Anyway, most lovely parkrun family, for more in depth info on who came where and in how many minutes, pop over to the Kingston parkrun page, and click on "latest results". There you can pore over stats to your heart's content. Me, I'm off to inspect Mr Bate's patio cleaning progress. He touristed at Denbies Vineyard today, and reported it was hot and hilly. You should have stayed closer to home Richy! You know there is no better route than the one that leads back to the Hawker Centre.
 
Seven more sleeps until we roll it all out again.
 
Love life? #loveparkrun.
 
Josie. 
Journalist report is now available for Kingston parkrun, Event number 426
You can find the journalist report for Kingston parkrun, event 426 on 2018-04-21 here. Please note that this service only displays the journalist report for your most recent run - so if you want to save a copy make sure you do so before your next run.
Happy parkrunning!The Kingston parkrun team kingstonoffice@parkrun.com
 

The one in which the sun came out to play – 14th April 2018

It's back! Yes folks, the sun made a most welcome appearance at Kingston parkrun this week, along with some of the new tarmac path. It was certainly all change this week, that's for sure. To be honest, I'm not at all sure I like the new path - it made me feel that our muddy and wet route is going to lose some of its unique gloopy aura.  But I suppose it's progress, and will inevitably make our run more accessible to more of the parkrun community, and I'm all for that.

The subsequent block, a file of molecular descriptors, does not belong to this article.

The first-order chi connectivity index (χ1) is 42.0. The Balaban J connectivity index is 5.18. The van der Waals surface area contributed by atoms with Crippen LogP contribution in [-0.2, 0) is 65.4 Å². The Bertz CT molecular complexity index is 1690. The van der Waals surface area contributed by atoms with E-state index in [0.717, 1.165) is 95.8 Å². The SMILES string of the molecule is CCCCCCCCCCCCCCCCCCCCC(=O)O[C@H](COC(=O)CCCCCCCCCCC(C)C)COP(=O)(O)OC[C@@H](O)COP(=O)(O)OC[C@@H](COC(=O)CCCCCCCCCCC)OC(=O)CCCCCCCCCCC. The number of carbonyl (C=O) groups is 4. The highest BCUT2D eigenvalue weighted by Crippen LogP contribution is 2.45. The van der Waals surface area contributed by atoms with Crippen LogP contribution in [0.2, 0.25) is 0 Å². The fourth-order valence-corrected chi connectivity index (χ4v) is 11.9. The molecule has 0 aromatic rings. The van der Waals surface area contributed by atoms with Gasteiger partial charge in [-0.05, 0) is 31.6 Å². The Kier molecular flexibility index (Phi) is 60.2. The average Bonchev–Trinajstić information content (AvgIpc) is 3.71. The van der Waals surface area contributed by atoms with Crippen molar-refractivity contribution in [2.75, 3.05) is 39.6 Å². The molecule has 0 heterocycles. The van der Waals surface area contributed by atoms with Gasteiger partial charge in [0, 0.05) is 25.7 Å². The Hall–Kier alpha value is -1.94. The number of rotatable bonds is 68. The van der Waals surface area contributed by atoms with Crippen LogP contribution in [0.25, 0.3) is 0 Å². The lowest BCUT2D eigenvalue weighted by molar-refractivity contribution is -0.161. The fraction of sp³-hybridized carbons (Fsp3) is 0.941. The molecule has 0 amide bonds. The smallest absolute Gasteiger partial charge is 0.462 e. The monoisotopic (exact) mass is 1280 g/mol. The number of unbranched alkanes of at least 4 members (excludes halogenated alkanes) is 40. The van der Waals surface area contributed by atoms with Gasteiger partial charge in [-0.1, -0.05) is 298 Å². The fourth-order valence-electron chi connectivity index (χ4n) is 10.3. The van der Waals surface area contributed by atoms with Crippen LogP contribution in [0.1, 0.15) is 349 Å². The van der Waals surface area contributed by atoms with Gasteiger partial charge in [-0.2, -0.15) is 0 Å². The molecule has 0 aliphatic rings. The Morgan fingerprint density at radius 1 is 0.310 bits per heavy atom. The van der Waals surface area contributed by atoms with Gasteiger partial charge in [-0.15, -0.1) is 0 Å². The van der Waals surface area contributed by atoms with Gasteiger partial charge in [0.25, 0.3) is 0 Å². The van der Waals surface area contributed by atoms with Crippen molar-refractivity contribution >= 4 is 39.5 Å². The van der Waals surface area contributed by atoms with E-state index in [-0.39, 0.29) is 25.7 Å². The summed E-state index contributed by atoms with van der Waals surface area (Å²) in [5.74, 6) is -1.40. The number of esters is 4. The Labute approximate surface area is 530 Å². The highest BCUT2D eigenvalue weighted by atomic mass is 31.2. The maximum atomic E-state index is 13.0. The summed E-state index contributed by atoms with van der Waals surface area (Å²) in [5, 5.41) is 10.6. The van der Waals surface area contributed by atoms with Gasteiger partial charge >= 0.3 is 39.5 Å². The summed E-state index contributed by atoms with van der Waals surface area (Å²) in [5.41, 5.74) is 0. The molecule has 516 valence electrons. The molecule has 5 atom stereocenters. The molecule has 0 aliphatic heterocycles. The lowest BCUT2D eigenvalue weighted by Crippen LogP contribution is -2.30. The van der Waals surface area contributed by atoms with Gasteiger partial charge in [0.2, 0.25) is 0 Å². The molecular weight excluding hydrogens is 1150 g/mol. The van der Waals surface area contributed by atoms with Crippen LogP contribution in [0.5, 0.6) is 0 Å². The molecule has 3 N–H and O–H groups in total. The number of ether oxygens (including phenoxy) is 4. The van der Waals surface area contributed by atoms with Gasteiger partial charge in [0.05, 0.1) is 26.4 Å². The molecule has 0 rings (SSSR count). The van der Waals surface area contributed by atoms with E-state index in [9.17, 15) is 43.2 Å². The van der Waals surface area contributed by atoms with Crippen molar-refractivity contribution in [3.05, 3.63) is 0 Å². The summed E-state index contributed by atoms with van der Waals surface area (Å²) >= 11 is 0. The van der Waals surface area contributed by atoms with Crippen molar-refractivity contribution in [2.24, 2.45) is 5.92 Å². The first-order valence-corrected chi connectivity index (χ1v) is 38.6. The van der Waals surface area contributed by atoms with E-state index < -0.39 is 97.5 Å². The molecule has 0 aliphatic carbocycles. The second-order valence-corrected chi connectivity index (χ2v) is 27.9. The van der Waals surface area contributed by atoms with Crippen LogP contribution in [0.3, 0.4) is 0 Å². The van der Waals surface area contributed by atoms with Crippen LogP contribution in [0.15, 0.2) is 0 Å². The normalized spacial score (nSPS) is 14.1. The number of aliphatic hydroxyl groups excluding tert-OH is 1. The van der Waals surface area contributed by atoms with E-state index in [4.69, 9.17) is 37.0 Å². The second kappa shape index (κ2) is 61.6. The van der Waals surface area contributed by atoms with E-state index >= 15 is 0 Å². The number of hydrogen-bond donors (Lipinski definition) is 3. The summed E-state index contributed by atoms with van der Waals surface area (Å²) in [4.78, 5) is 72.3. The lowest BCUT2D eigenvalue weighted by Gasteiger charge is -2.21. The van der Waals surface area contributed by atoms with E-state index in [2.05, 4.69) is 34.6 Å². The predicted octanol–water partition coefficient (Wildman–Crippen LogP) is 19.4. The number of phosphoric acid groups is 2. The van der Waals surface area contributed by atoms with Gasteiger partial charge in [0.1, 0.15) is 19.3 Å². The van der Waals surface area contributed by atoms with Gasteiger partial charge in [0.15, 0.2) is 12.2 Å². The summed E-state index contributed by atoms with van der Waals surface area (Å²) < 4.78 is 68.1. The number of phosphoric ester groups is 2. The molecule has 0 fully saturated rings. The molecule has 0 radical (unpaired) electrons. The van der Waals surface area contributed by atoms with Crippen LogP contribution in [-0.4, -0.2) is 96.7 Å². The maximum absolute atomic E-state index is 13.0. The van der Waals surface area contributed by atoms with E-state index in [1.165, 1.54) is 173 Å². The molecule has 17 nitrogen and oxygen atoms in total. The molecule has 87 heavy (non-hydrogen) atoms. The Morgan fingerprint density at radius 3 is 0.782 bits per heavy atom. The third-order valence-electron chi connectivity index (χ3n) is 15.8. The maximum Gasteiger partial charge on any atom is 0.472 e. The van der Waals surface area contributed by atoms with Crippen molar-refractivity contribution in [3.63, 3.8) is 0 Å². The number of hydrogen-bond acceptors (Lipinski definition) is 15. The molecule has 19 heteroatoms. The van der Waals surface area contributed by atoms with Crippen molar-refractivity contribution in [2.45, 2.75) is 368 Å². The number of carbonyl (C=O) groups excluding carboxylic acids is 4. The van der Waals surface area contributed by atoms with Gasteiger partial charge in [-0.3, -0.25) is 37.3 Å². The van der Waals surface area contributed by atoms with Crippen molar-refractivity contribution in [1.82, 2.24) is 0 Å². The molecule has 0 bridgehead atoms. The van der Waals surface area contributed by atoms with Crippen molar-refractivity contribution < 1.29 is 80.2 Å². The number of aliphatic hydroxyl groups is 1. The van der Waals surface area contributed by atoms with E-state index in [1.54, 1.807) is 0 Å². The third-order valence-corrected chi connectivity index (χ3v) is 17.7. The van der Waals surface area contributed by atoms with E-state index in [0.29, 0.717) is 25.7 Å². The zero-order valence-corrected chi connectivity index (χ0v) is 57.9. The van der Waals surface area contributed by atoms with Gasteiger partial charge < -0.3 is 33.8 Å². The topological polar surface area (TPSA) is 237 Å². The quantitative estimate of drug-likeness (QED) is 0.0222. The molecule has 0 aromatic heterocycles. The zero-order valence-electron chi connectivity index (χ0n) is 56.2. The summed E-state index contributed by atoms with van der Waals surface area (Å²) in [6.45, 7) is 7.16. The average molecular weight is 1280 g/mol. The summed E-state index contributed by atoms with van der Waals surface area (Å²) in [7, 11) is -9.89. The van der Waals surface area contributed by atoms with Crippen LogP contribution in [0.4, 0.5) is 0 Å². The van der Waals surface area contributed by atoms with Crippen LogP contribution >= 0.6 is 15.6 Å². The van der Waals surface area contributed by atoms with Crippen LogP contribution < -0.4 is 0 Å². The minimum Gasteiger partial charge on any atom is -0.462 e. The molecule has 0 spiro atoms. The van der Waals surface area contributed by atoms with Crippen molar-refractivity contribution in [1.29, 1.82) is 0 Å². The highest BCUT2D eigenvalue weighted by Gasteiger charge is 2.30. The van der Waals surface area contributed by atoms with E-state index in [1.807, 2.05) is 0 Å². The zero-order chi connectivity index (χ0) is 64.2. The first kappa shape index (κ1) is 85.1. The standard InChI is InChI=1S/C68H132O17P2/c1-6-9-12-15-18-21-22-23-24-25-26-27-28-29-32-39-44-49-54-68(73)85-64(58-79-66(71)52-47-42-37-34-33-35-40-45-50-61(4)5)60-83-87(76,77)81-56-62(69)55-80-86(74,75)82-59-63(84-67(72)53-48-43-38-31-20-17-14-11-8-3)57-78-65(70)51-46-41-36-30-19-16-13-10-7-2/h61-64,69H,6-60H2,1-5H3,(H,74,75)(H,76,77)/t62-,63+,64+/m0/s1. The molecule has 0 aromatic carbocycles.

So, 291 joggers, sprinters, fun runners and tortoises, the young, the not so young, the fit and the getting fitter, we all lined up to see the welcome return of RD Jacqueline Chang, who just eight weeks ago gave birth to the cute-as-a-button Amy. Is this woman completely bonkers? She's on maternity leave, with two little boys and now Amy to look after, and that's forgetting her biggest child (husband Joe) who was to be found out on the course. Yet here she was, running through the parkrun drill whilst Amy slumbered peacefully beside her in her pram. Don't ANYONE dare moan about ANYTHING to do with this week's event. If you don't like it, drop us a line at kingstonhelpers@parkrun.com and you can come and help.